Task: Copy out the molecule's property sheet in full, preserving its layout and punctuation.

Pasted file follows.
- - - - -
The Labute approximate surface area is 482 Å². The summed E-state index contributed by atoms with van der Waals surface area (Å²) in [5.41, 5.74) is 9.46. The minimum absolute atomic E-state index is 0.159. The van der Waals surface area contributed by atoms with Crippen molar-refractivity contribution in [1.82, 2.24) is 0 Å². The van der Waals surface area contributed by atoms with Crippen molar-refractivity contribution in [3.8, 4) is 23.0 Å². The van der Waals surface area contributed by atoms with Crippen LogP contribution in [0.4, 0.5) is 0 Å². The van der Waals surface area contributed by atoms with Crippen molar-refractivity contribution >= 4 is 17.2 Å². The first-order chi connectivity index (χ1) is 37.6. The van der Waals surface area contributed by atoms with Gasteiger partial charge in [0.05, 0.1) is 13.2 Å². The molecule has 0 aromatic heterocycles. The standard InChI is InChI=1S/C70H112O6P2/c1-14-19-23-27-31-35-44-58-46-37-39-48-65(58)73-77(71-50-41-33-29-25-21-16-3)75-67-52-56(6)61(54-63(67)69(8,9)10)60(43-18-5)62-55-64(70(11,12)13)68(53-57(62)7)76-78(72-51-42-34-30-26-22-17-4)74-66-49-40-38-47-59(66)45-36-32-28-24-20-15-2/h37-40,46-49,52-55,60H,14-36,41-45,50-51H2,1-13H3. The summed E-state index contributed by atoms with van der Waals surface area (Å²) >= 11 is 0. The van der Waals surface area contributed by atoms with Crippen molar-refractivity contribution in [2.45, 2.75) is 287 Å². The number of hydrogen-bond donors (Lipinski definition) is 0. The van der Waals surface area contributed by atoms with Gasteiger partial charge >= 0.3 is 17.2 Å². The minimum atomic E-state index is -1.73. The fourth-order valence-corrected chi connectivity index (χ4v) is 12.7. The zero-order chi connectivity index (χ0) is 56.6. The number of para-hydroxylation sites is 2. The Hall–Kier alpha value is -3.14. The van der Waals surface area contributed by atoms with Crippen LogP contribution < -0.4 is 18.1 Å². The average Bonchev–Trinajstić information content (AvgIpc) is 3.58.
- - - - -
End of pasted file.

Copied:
The Labute approximate surface area is 482 Å². The summed E-state index contributed by atoms with van der Waals surface area (Å²) in [5.41, 5.74) is 9.46. The minimum absolute atomic E-state index is 0.159. The van der Waals surface area contributed by atoms with Crippen molar-refractivity contribution in [1.82, 2.24) is 0 Å². The van der Waals surface area contributed by atoms with Crippen molar-refractivity contribution in [3.8, 4) is 23.0 Å². The van der Waals surface area contributed by atoms with Crippen LogP contribution in [0.4, 0.5) is 0 Å². The van der Waals surface area contributed by atoms with Crippen molar-refractivity contribution >= 4 is 17.2 Å². The first-order chi connectivity index (χ1) is 37.6. The van der Waals surface area contributed by atoms with Gasteiger partial charge in [0.05, 0.1) is 13.2 Å². The molecule has 0 aromatic heterocycles. The standard InChI is InChI=1S/C70H112O6P2/c1-14-19-23-27-31-35-44-58-46-37-39-48-65(58)73-77(71-50-41-33-29-25-21-16-3)75-67-52-56(6)61(54-63(67)69(8,9)10)60(43-18-5)62-55-64(70(11,12)13)68(53-57(62)7)76-78(72-51-42-34-30-26-22-17-4)74-66-49-40-38-47-59(66)45-36-32-28-24-20-15-2/h37-40,46-49,52-55,60H,14-36,41-45,50-51H2,1-13H3. The summed E-state index contributed by atoms with van der Waals surface area (Å²) >= 11 is 0. The van der Waals surface area contributed by atoms with Crippen molar-refractivity contribution in [2.45, 2.75) is 287 Å². The number of hydrogen-bond donors (Lipinski definition) is 0. The van der Waals surface area contributed by atoms with Gasteiger partial charge >= 0.3 is 17.2 Å². The minimum atomic E-state index is -1.73. The fourth-order valence-corrected chi connectivity index (χ4v) is 12.7. The zero-order chi connectivity index (χ0) is 56.6. The number of para-hydroxylation sites is 2. The Hall–Kier alpha value is -3.14. The van der Waals surface area contributed by atoms with Crippen LogP contribution < -0.4 is 18.1 Å². The average Bonchev–Trinajstić information content (AvgIpc) is 3.58.